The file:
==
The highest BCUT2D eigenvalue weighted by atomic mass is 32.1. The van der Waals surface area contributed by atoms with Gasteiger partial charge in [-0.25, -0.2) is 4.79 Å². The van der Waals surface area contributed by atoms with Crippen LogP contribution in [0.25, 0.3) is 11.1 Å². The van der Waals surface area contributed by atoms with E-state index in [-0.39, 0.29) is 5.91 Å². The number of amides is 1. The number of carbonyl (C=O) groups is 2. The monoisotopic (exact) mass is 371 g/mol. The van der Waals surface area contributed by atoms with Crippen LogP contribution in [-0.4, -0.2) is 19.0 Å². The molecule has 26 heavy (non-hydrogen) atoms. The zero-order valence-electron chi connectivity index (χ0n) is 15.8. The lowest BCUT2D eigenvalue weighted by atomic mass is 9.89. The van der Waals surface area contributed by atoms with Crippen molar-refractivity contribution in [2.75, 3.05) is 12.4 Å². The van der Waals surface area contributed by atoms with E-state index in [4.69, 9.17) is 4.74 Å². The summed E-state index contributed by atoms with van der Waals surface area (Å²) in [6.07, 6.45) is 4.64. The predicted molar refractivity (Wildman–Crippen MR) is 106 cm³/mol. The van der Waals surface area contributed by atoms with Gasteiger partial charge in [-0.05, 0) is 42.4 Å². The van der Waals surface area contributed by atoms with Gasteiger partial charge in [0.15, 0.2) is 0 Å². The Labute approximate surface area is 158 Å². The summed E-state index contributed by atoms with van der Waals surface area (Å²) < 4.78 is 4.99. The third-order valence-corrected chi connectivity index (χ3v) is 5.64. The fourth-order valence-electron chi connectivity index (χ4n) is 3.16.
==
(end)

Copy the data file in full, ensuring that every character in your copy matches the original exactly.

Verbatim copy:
The highest BCUT2D eigenvalue weighted by atomic mass is 32.1. The van der Waals surface area contributed by atoms with Gasteiger partial charge in [-0.25, -0.2) is 4.79 Å². The van der Waals surface area contributed by atoms with Crippen LogP contribution in [0.25, 0.3) is 11.1 Å². The van der Waals surface area contributed by atoms with E-state index in [-0.39, 0.29) is 5.91 Å². The number of amides is 1. The number of carbonyl (C=O) groups is 2. The monoisotopic (exact) mass is 371 g/mol. The van der Waals surface area contributed by atoms with Crippen LogP contribution in [-0.4, -0.2) is 19.0 Å². The molecule has 26 heavy (non-hydrogen) atoms. The zero-order valence-electron chi connectivity index (χ0n) is 15.8. The lowest BCUT2D eigenvalue weighted by atomic mass is 9.89. The van der Waals surface area contributed by atoms with Crippen molar-refractivity contribution in [2.75, 3.05) is 12.4 Å². The van der Waals surface area contributed by atoms with E-state index in [4.69, 9.17) is 4.74 Å². The summed E-state index contributed by atoms with van der Waals surface area (Å²) in [6.07, 6.45) is 4.64. The predicted molar refractivity (Wildman–Crippen MR) is 106 cm³/mol. The van der Waals surface area contributed by atoms with Gasteiger partial charge in [-0.05, 0) is 42.4 Å². The van der Waals surface area contributed by atoms with Gasteiger partial charge in [0.15, 0.2) is 0 Å². The Labute approximate surface area is 158 Å². The summed E-state index contributed by atoms with van der Waals surface area (Å²) < 4.78 is 4.99. The third-order valence-corrected chi connectivity index (χ3v) is 5.64. The fourth-order valence-electron chi connectivity index (χ4n) is 3.16.